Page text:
REFINING THE GARDEN

When I ‘mapped out’ the gardens here at Hamilton House, I did not draw the plan on paper, rather I did it on-site; marking  out all areas with twine and grading stakes.  This is the ideal way to design, for me, ( translating that vision to a drawing takes time; then there are the endless details and decisions.)

First, the slow-growing plants that would form the foundation of the  landscape were put in… they required the time to bulk up while other areas of the garden were dug & created.

The Circle of Friends was first planted with the surround of camellias; these would form THE WALLS which would isolate it from the rest of the gardens and create a human sized room.)

This area was then left  for several years, before the hydrangeas were planted.

From a design point of view, the hydrangea planting should consist entirely of Hydrangea arborescens ‘ Annabelle’…. This would continue the planting leading to and from this area….

but I am an avid plant collector and sentimentalist, so here reside hydrangeas of all sorts…

cuttings from dear friends.. each with its own story and memory.

I was also fortunate enough to be a recipient of a tray of cuttings from Michael Dirr when he was heading research on  hydrangeas at the University of Georgia. So some of those plants are here as well.

A few years ago I planted the variegated boxwood, These serve a dual purpose;

1) they  ‘lead the eye’ as a  repeated element, which ties the garden together…

2) they articulate the space.

This fall I will execute the rest of the design by planting out the small hedge of Variegated Boxwood.

( I took these cuttings from the plants at the Mourning Bench in August/September of last year.)

The little plants are firmly rooted and healthy….soon it will be a beautiful enclosure for all the hydrangeas, like the tight little hedge in the photo below.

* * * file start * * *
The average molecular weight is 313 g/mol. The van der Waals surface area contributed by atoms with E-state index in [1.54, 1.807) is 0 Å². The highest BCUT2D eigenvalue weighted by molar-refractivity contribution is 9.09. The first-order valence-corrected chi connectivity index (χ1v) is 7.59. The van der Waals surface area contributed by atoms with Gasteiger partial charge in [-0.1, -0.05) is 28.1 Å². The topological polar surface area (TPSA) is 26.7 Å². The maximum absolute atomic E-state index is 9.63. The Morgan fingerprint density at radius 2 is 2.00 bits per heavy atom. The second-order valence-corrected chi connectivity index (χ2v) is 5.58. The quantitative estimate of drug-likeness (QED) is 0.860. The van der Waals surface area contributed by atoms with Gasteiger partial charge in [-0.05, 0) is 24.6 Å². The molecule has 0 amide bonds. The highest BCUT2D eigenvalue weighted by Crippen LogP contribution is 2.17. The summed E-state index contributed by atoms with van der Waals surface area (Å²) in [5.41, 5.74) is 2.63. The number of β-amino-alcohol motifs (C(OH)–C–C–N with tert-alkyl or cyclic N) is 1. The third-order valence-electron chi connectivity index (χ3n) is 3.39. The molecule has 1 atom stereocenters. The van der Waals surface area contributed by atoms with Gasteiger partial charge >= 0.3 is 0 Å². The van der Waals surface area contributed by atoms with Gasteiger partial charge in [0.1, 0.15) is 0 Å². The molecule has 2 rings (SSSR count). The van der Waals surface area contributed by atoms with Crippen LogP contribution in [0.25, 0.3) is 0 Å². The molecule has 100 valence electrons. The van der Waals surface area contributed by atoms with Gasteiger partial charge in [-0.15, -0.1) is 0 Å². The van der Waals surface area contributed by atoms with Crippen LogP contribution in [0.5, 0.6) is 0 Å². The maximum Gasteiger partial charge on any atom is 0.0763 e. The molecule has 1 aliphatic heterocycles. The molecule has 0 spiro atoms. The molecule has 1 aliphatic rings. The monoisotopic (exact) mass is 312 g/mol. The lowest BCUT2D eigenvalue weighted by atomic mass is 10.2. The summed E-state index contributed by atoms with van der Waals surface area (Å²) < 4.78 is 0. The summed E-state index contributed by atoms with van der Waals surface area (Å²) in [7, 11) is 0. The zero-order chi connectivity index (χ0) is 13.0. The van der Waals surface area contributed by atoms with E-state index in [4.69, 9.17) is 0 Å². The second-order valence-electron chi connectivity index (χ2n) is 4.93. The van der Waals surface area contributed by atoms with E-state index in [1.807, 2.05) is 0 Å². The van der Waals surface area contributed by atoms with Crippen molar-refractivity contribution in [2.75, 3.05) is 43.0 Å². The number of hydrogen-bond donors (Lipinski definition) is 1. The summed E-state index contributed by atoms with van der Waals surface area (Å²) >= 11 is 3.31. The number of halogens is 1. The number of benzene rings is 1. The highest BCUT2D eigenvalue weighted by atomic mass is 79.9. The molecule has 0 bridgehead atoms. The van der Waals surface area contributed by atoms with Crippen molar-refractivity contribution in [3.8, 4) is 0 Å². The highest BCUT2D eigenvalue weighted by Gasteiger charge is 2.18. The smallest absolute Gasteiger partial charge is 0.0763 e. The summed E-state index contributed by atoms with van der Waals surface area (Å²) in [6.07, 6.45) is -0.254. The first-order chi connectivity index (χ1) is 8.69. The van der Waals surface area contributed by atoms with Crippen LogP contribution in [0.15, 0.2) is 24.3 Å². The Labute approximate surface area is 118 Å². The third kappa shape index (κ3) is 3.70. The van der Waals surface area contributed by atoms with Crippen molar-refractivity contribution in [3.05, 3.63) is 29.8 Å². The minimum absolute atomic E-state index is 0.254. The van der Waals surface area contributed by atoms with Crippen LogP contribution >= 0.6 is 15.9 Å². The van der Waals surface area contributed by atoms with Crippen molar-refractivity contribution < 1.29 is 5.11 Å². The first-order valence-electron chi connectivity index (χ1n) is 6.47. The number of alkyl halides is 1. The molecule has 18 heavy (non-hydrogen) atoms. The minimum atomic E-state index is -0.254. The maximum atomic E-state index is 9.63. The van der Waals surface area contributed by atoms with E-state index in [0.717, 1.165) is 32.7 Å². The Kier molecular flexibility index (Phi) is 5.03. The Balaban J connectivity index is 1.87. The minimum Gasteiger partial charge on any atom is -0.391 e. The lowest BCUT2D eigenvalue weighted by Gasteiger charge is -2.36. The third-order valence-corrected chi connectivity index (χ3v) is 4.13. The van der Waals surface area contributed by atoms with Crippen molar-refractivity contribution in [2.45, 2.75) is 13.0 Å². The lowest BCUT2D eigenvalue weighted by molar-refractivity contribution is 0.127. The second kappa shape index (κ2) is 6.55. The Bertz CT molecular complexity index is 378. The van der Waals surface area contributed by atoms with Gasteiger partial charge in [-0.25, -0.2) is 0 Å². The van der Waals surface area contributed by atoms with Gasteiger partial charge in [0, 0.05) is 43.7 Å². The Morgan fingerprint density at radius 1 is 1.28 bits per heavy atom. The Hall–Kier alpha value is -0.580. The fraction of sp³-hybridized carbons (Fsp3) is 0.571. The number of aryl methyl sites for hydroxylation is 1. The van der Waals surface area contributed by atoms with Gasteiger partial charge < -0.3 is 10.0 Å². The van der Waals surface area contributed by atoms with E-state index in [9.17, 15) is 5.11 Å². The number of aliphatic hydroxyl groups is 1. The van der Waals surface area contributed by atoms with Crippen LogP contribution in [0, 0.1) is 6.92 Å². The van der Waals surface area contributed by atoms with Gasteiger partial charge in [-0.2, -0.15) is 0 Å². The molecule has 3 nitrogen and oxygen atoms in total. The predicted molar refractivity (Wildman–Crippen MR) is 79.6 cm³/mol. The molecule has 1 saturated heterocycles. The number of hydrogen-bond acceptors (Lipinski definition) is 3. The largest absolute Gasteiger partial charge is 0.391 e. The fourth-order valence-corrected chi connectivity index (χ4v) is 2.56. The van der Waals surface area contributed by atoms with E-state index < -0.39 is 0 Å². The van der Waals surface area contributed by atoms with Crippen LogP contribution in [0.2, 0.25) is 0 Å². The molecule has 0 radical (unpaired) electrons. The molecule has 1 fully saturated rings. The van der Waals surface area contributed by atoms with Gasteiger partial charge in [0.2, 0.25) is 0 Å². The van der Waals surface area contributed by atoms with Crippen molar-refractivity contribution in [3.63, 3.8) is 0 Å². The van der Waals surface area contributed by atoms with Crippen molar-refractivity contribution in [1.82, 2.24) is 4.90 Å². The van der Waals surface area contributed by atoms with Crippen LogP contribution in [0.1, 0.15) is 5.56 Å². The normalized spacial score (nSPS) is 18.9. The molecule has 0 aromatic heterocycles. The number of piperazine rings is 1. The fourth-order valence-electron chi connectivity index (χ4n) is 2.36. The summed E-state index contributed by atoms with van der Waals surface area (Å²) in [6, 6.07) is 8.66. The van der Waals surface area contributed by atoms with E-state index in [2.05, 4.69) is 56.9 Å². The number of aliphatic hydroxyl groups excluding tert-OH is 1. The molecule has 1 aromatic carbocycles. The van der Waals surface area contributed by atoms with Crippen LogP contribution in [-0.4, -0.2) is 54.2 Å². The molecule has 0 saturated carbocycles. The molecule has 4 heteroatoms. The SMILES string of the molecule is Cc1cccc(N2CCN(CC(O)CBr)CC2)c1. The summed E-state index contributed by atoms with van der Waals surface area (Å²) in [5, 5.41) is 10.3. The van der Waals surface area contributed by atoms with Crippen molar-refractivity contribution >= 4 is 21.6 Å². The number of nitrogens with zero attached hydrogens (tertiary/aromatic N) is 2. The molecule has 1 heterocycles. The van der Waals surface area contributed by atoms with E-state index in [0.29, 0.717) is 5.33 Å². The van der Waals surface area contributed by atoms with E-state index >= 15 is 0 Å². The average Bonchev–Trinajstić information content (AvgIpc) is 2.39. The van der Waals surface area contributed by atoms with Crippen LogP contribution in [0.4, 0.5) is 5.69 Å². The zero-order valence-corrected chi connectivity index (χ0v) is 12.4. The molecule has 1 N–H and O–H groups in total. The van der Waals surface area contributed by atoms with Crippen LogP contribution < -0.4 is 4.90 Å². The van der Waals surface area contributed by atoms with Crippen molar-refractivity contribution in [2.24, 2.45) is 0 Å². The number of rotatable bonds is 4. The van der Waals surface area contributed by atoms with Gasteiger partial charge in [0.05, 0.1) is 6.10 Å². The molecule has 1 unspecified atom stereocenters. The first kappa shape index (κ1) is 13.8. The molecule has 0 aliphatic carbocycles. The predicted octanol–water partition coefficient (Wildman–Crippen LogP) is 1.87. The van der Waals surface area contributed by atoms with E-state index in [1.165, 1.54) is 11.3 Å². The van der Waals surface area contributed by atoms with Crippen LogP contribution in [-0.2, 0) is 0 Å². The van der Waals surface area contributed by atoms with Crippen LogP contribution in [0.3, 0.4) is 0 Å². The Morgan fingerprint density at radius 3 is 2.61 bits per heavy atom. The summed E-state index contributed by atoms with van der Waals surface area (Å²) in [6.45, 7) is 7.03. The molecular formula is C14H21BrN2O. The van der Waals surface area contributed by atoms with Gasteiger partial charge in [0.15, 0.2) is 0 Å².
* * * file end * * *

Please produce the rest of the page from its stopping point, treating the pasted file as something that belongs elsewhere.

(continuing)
I could have gone another route here and planted shade loving hosta,  ferns, and the myriad of plants the enjoy these conditions.

This, however, is what I designed for the Camellia Walk /Woodland Garden and I wanted a more formal feeling for this room.

Also, for maintenance, one trim a year should keep it looking neat & contained.

I will wisely wait till the weather cools, in concert with  Mother Nature, to plant. Meanwhile, I will spread a nice layer of compost, shredded leaves & manure over the area , turn it in, to prepare the soil, then add more on top.

Please excuse all the leaves & debris… I am care-giving at the moment and unable to keep up with the garden the way I would like.

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WHAT WAS I THINKING?

Never one to work on just one project, I am now looking into another area of the garden I may not have discussed before; that would be the Mourning Bench.

                                                                             

  Located  down the walk from the Circle of friends,  just past the intersecting path that leads to the Potager and compost, sits the Mourning Bench. Flanked by two variegated Boxwood (Buxus sempervirens ‘variegata’), it is recessed into the border and one can pass it without noticing.

                                                                    

I spent a lot of time here, both having morning coffee and finding shelter from the sun when working in the Potager. Opposite the bench were planted perennials, a tapestry.  Quite lovely for several years, then…

                                                                  

 the Vinca appeared.  Above, it is pushing the Golden Club Moss (Selaginella krausiana ‘Aurea’) into the path. Earlier in the season I thought I would let the Vinca take over….but It looks terrible!

WHAT WAS  I THINKING?

                                                                  

So, while I recruit an extra pair of hands to help with the landscape fabric, then locate the right colour pea gravel for the Circle of Friends… this is what I will be working on.

© All photos & text 2010